The month of June is Youth Month in South Africa. It is used to commemorate the Soweto Uprisings that saw almost 174 people killed by the Apartheid police in just ten days of the protests.
On the 16th of June 1976, learners from different schools in Soweto gathered in protest action against the government’s decision to have Afrikaans as a compulsory language in the schools.
However the police did not take the protest action lightly and they responded with teargas and live ammunition in an effort to disperse the angry learners, in turn leaving a trail of dead bodies.
SADC News caught up with Antoinette Sithole (59), who was also part of the protest action that left her brother Hector Pieterson dead. Sithole is the young girl that can be seen running next to Mbuyisa Makhubo who was carrying Pieterson’s body in the famous June 1976 picture taken by the late Sam Nzima.
“The pain is there but at times I am like well it happened and there was nobody who can do anything,” said Sithole.
Sithole added that June 16 every year serves as a reminder of what happened in 1976, this year it is just unbelievable because: “We did not even think that we would get to 43 years later after those deadly protests.”
The face of South Africa’s education
However, Sithole said that the struggle for better education still remains.
“I don’t think we should celebrate June 16 because I don’t see anything better coming through our education, if we were celebrating that at least we have reached those goals we have set for ourselves that would be something you know,” she added.
She emphasized that in 1976 the protest action stemmed from being oppressed by the system.
“But now we are no longer oppressed, so what is happening? asked Sithole, “we need a good and excellent education that competes with other countries out there, that means we should level up.”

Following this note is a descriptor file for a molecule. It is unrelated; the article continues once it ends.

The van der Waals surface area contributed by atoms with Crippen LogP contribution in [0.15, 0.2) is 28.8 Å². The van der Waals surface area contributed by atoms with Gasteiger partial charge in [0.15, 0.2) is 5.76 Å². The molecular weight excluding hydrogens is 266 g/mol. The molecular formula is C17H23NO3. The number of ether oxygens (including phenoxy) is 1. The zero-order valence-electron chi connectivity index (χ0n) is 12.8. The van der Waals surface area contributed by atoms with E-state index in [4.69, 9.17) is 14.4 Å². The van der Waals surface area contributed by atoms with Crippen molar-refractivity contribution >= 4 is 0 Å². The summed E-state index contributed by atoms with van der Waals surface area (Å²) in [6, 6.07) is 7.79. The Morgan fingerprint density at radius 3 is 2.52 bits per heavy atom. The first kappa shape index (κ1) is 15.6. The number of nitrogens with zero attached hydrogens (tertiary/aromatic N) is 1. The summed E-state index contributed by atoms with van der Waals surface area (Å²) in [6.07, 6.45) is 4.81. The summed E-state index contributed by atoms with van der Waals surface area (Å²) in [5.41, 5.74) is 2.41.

Nkanyiso Nqulunga who is an activist for the 2015/2016 #FeesMustFall protests that rocked the country said: “It is time for 2019 youth to take education serious, so all those who fought both in 1976 and in the #FeesMustFall protest action did not do it in vain.”
In 2015/2016 young people took to the streets in protest over high tertiary fees, demanding free education.
Nqulunga has been fighting for the rights of those students who got arrested during the protest action, in an attempt to get them freed from prison said the struggle has now changed from the language issues of 1976 to the struggle against the system itself.
“I would compare the youth of 2015 #FeesMustFall with the youth of June 1976, they both struggled even though the struggles are not the same, the other one was struggling for language but now we find ourselves struggling about the system itself where the language that is being used is being established on,” Nqulunga said.
We can only commemorate
Sithole, who runs the Hector Peterson Memorial Museum in Soweto, has encouraged the current generation of young people to go back in remembrance and commemorate those who fought.
“It is better if we commemorate as we still have to go back there and remember those who fought, so that we can do better ourselves, because they fought for us, they opened the door for us,” she added.
The Hector Pieterson memorial and museum situated in Orlando West in Soweto is located only two streets away from where Pieterson was shot and it operates on a daily basis, giving more information about the events that lead to that fateful day.
The memorial and museum was opened in June 2002 in honour of his memory, also to commemorate the lives of all the students who took part in the protests of June 1976.
Koketso Ramorei is a journalist and news editor of SADC News with years of experience in a number of genres including sports, politics and community reporting. He has worked for a numerous publications including The Citizen Newspaper and is a former editor of a Johannesburg-based off-campus publication called The Waldorfian Times.